DTW faces the elements.
Open cars are not really the same as convertibles. By which I mean that convertibles may be open sometimes, but a true ‘open’ car is almost always open. Sometimes this may be because they don’t even have the option of a weather-resistant roof, sometimes because what is on offer is so ineffective and rudimentary, that it is hardly ever used.
Needless to say, the United Kingdom is not seen as a primary market for such vehicles. Our weather is too variable to make possession of such vehicles a practical proposition. It’s no coincidence that hot-rods and dune buggies hail from the sunnier parts of the USA and not Essex.
Yet, until the 1960s, ‘proper’ sports cars were generally open-topped ones. Cost affected this to a degree, but there was also the implication that it was rather more dashing (to use a period, though less gender-specific adjective than manly) to drive exposed to the elements. There was nothing effete about an AC Cobra but, possibly due to improved technology, possibly just because of the vagaries of motoring journalism, at some point the open-topped car became more closely associated with hairdressers than racing drivers. I’ve countered this rather crass pigeonholing before, but there are still cars that do ensure that your motoring experience is suitably visceral.
Originally, a Roadster was an open car with no weather protection at all, not even a windscreen – imagine driving something like that down a dirt road at the start of the 20th Century. Slowly the cars calling themselves such became more civilised, offering at least basic protection from the rain until Roadster became just a synonym for Convertible. But some manufacturers have stayed true to the original ideal.
No-one really wants to drive a Caterham 7 with the roof in place. I did think of replacing my motorcycle with one once but, because I intended using it all year round, I had the foresight to try getting into it with the roof up. By the time I was settled into the seat, my dignity had disappeared, and so had 80% of the surrounding view. Combined with my size 11 shoes that I really didn’t trust to distinguish between brake and throttle, for once common sense got the better of me. A pity. A few years later I was sniffing around a Morgan but, although easier to get into, the visibility was also dire.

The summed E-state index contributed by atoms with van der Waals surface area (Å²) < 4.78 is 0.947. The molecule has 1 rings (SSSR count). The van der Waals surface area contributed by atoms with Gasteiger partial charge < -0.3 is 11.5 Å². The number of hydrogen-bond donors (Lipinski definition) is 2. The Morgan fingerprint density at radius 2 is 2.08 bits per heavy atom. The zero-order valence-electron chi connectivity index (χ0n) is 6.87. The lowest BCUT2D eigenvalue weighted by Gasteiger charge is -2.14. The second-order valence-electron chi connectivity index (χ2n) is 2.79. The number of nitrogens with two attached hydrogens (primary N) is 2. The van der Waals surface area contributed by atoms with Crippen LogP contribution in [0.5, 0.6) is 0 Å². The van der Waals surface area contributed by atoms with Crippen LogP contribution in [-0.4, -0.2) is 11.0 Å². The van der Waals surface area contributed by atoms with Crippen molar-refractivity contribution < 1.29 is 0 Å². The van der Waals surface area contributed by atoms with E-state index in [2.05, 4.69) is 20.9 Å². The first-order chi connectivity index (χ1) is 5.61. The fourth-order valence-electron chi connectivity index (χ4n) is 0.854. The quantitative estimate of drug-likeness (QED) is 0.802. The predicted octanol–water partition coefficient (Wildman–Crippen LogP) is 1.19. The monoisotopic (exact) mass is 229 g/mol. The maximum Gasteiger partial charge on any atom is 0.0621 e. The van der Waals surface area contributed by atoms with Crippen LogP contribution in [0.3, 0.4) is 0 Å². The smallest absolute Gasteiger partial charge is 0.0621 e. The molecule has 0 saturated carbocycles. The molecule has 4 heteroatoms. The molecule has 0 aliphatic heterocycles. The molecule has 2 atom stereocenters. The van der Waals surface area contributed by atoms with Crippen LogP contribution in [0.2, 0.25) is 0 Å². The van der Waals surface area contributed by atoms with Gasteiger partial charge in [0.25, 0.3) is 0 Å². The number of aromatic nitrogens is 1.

Of course, compared to an Ariel Atom, a Morgan’s or Caterham’s weather protection is positively decadent. And the Atom is joined by the KTM X-Bow and Gordon Murray’s Rocket as cars that you drive for no other reason than pleasure, albeit potentially a very masochistic sort of pleasure. But don’t get the idea that I can’t hack it with the elements. My need for weather protection was for the sake of my various potential passengers who, I conceded, might not share my willingness to get wet. As a motorcyclist, I’d actually be happy running an open topped vehicle all year round, but as someone who spends a lot of time in a city, I’m not sure what it would be.
Am I the only person who really liked the idea of the Smart Crossblade? Of course not, I shared that with Robbie Williams who, when he took delivery of the first one in 2002, was said by the President of Smart MMC “….to embody our target group’s joyous attitude to life and the image of our brand”. Mr Williams had no driving licence at the time and, as far as I know, still doesn’t.